Gold star: an interview with paracanoeist Emma Wiggs MBE
We catch up with Paralympic double gold-medal winning canoeist Emma Wiggs MBE
You recently stayed in our Experience Freedom accommodation – could you tell us how you found it?
Yes – we went to Cayton Village and tried out one of the universally accessible pods there. We were blown away to be honest. As a person with a disability, one of my biggest sadnesses has been the loss of freedom in the outdoors. I can get into the outdoors – but it’s not as easy. I can’t just go for a hike at the weekend over the hills. We have done camping but camping in a wheelchair is slightly more challenging… So to be able to go somewhere like Cayton where there was an accessible pod (which first and foremost didn’t ‘look accessible’ which I think can be a bit of a bugbear for people with a disability) was amazing. I love the concept of it being ‘universally accessible’. It’s not saying ‘this is for people with disabilities’, [it’s saying] this is for anybody. It was just brilliant. Cayton is near an incredible beach that my father-in-law had told us about. I love the beach and the sea but I’ve not been on it for 20 years because sand and a wheelchair just doesn’t work! But this beach was really hard at low tide. It was incredible. It made me cry – it blew my mind to be on a beach walking up and down for an hour with the dog. It was more than just a weekend away in a lovely pod.
Do you have plans to visit any more of our EF sites?
Yes – Troutbeck Head in the Lake District, which has UA (universally accessible) accommodation. I’m hopefully going to get some dates sorted – I have to negotiate with my coach but we do get a weekend off every now and again!
Didn’t you actually start your Paralympic career in sitting volleyball?
To give you a bit of context, I was able-bodied until I was 18. My life really changed when I was in Australia on a gap year [when I contracted a virus]. I guess I have been in love with the outdoors for my whole life because my gap year was focused on ‘how can I be outside somewhere beautiful?’ Australia ticked the box. Life presents moments, doesn’t it, where you have to face a challenge or a choice. And my choice was not to let [my disability] limit me and still try to do the things I wanted to do. And then I found Paralympic sport, and again, in a moment, it changed my life in a more positive way. Before London 2012 they were looking for people that might have had disabilities and sporting talent but hadn’t worked out [that they had the potential to represent the country]. So I went along to this day. Honestly, I only went to keep my brother and my friend quiet because they were both hassling me to go. It turned out that I joined the sitting volleyball team. We basically had two-and-a-half years to try and get to a standard where we could compete at London 2012. It was an amazing experience – to go to a home Paralympic Games. There was a real momentum shift in how people perceived people with disabilities and how they perceived Paralympic sport.
How did the canoeing come about?
To get to the Games was an amazing opportunity but I guess I wanted to see whether I had anything more to give. A couple of sports approached me after the games [rowing, triathlon and canoeing] and it just happened that a windy day in Nottingham came up first. I got in a canoe and just fell in love with it immediately – the freedom of being on the water, moving fast across the water without a wheelchair, against the elements. The coaching staff sat me down and said, ‘We think you could be a world champion and you could go to Rio and win gold.’ I thought, ‘They’re just being nice because I’m in a wheelchair’. That’s what people do! But it turned out that they weren’t. They set a programme and I followed it and we’ve ended up here. We won the World Championships in the August of that first year and we did that every year before winning the [Paralympic] gold in the KL2 [kayak] in Rio in 2016.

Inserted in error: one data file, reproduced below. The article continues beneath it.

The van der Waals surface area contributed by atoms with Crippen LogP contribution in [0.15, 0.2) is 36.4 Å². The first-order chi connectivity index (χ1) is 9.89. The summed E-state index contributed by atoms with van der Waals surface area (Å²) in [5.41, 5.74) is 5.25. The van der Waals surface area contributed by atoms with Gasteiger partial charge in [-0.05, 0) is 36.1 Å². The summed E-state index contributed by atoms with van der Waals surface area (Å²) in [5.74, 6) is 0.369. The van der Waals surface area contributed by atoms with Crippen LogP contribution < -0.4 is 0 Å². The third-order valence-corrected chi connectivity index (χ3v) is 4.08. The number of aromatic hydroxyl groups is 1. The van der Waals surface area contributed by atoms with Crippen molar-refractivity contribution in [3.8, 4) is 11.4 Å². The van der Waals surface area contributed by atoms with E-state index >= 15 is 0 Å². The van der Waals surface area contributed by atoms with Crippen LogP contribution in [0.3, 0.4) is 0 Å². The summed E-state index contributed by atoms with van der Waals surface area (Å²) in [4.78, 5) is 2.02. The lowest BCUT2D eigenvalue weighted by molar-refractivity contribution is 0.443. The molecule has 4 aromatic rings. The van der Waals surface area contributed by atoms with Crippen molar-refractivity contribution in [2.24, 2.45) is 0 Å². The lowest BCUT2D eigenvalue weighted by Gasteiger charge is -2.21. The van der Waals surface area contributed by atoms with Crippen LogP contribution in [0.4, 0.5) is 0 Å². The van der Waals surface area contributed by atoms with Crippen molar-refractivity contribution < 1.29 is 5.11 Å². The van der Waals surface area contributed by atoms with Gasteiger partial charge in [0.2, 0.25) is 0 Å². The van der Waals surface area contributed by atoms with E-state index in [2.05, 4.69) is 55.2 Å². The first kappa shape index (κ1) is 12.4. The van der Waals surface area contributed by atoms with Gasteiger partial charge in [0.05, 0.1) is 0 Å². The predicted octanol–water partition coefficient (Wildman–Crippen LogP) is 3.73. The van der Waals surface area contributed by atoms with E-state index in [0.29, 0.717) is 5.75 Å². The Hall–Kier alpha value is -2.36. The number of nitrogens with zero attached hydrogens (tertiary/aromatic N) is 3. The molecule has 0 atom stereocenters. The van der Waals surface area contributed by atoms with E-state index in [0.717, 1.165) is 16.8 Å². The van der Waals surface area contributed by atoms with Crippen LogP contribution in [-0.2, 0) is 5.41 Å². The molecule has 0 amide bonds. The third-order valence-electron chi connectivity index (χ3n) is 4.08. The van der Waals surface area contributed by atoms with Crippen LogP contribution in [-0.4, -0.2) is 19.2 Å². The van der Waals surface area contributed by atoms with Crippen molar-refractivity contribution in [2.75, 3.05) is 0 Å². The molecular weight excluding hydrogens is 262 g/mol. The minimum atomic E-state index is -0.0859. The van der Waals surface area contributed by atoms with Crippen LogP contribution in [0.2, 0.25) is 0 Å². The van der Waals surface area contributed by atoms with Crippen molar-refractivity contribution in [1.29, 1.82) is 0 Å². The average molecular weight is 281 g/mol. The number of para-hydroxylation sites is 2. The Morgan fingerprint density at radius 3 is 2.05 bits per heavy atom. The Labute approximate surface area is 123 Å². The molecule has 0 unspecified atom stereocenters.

What inspired you to keep going?
The first thing that people ask you when you cross the line is, ‘Are you going to retire?’ And I was like, ‘No!’ I knew I could make the boat faster and there was also the chance of the other boat – the canoe [Va’a] – being put in for Tokyo. [Wiggs won World Championship titles in this boat in 2018 and 2019.] I just thought, ‘I’m not done yet. I’m not as fast as I think I can go, and this is an incredible thing to call a job.’ I made my life twice as hard by trying to do two boats but we got there in the end [Wiggs was to claim a silver and a gold at the Paralympics in Japan in 2021].
Emma Wiggs MBE at the 2021 'Caravanning in the Sky' event, London
What did it feel like to be made an MBE in 2017?
Amazing. I can still remember getting the letter. I came home from training – in the November I think it was – and I was freezing and tired and there was this letter on the doormat and I thought ‘Oh no – I’ve got a speeding fine.’ I opened it and it was an MBE. It is so overwhelming to think that something I feel so lucky to do can have an impact on other people to that sort of degree. I think that’s an incredible privilege.
Are you hoping to compete in the next Paralympics in Paris?
Yes, that’s the plan. Obviously I have to go through selection and all the rest of it and I have agreed with my wife that we will take it a year at a time. But Paris is only three years away. It’s a case of staying fit and staying healthy. As long as I can make the boats go faster – that may not be fast enough to win gold medals – or any medals. The sport is progressing at such a rate - young athletes are coming through (my team-mate Charlotte [Henshaw] came through and got the gold in the kayak [in Tokyo])… So who knows? But for me, at the grand old age of 42, I’ve realised it’s about doing something that makes you proud and doing it to the best of your ability.